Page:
iReach

I have a confession; I realize I make far too many movie references in my posts for the beautiful concept designs we receive here at Yanko. The reason to me is clear, so many times in our modern world, the creative minds in the movie industry spark our imaginations and inspire us to shape our realities. Take for example the now iconic “Startac” phone from Motorola, inspired by the communicators of the old Star Trek series. Or how about the “AIRFLITE” by KINZO lighting originally designed by Sir Ken Adams for the movie Dr. Stragelove. That lamp was so part of our memories that former president Ronald Reagan actually asked where it was when first shown the actual Pentagon War Room.

Which brings me to our latest submission. Designer C. Darius Delaunay-Driquert has dreamed up a more utopian society where amputees are not bound by the limitations of their handicap, but enhanced by them through bionic prosthetics. The “METIS” connects to the human nervous system and gives an amputee a full 360˚ range of motion, as well as access to virtual dimensions via integrated 3G and Wifi. Now before you jump to the any negative thoughts of how silly a WiFi enabled bionic arm may be, keep in mind that the designer is simply proposing we dream of next step enhancements to the handicapped, instead of simply playing catch up with our current body design.

Designer: C. Darius Delaunay-Driquert

17 Comments

  • Nancy Liu says:

    The word fond for illustration here should choose Times New Roman stardard fond style for better reading, the fond style has chosen here is too cursive to read. Cursive fond style or any other style of word fond is for designing purpose, any fond style for illustration should consider reading for understanding purpose.

    Human is working hard to design anything to proceed God.

  • Nancy Liu says:

    The word fond for illustration here should choose Times New Roman stardard fond style for better reading, the fond style has chosen here is too cursive to read. Cursive fond style or any other style of word fond is for designing purpose, any fond style for illustration should consider reading for understanding purpose.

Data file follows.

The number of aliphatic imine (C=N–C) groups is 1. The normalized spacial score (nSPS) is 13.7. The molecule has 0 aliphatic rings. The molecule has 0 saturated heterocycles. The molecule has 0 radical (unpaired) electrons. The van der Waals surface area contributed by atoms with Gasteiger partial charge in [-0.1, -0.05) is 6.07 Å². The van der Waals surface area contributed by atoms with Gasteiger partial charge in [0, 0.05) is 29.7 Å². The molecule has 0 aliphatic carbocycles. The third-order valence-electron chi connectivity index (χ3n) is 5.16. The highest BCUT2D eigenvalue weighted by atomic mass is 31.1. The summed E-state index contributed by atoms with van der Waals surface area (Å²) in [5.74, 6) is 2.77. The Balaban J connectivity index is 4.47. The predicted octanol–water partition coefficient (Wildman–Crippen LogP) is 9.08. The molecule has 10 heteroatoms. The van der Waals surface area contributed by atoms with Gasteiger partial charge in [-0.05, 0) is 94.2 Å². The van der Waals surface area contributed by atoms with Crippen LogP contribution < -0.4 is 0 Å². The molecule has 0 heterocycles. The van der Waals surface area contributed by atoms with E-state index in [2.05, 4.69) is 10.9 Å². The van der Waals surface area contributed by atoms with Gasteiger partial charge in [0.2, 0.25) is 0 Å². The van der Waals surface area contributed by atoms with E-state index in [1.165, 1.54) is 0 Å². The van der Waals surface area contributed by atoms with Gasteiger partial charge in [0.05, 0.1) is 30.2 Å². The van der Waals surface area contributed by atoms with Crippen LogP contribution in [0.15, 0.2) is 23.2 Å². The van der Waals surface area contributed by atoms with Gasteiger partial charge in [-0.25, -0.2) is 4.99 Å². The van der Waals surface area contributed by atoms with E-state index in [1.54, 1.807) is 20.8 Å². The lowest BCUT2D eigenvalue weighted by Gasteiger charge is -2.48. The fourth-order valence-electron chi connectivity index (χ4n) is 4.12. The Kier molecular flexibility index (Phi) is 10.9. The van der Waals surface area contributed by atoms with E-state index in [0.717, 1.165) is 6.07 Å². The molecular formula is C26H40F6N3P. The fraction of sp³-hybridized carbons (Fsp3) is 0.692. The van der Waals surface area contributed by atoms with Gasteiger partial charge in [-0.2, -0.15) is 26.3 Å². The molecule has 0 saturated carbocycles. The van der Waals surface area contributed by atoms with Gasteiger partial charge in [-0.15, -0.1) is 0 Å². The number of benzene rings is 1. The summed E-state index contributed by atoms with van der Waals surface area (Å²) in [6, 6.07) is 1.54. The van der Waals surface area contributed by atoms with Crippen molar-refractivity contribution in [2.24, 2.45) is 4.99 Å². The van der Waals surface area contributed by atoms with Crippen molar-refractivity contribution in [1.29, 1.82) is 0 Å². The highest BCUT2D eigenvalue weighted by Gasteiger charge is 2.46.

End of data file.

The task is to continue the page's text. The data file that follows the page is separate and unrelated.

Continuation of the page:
Human is working hard to design anything to proceed God.

  • Danny D says:

    I can imagine trying to pick something up with that hand, that shiny polished plastic hand. I would have to deathgrip anything I pick up as to not break it (and break it as a result) or risk it falling through those slippery fingers.

    Beautiful design is one thing. An arm is a functional tool. It's design should first be thought of as functional. I would put this arm of yours on display for all to look at as I couldn't use it.

    • That's a very valid point, Danny, but it is currently just an illustration and a most versatile looking one at that. I am sure such considerations will be taken into account at practical stages.

  • Danny D says:

    I can imagine trying to pick something up with that hand, that shiny polished plastic hand. I would have to deathgrip anything I pick up as to not break it (and break it as a result) or risk it falling through those slippery fingers.

    Beautiful design is one thing. An arm is a functional tool. It's design should first be thought of as functional. I would put this arm of yours on display for all to look at as I couldn't use it.

    • That's a very valid point, Danny, but it is currently just an illustration and a most versatile looking one at that. I am sure such considerations will be taken into account at practical stages.

  • Pennpenn says:

    Ohhh, shiny… Well, maybe a bit too shiny. However, I'd hazard a guess that this would be the prototype or showing off peice, and that the actually article would have some gripping surfaces on the hand at least.

  • Pennpenn says:

    Ohhh, shiny… Well, maybe a bit too shiny. However, I'd hazard a guess that this would be the prototype or showing off peice, and that the actually article would have some gripping surfaces on the hand at least.

  • @Ian_TWL says:

    A little bit of white silicone on the gripping areas should make grip a non-issue without standing out like a sore thumb, if you'll pardon the pun.

  • @Ian_TWL says:

    A little bit of white silicone on the gripping areas should make grip a non-issue without standing out like a sore thumb, if you'll pardon the pun.

  • Matthias says:

    Was the author aware of what he was doing? Did he check up with amputees and asked them what they want and how they feel? I have real doubts that they would accept a “tool” like this for so many points – one beeing that they dont want to screw tools on themselves, but rather live their life like everyone else with normal limbs. Making the prothesis superfuturistic Robogadgets does not help in that matter.

    A good prothesis is invisible to the wearer and his surrounding and not an opportunity to transform your body into a swiss army-knife.

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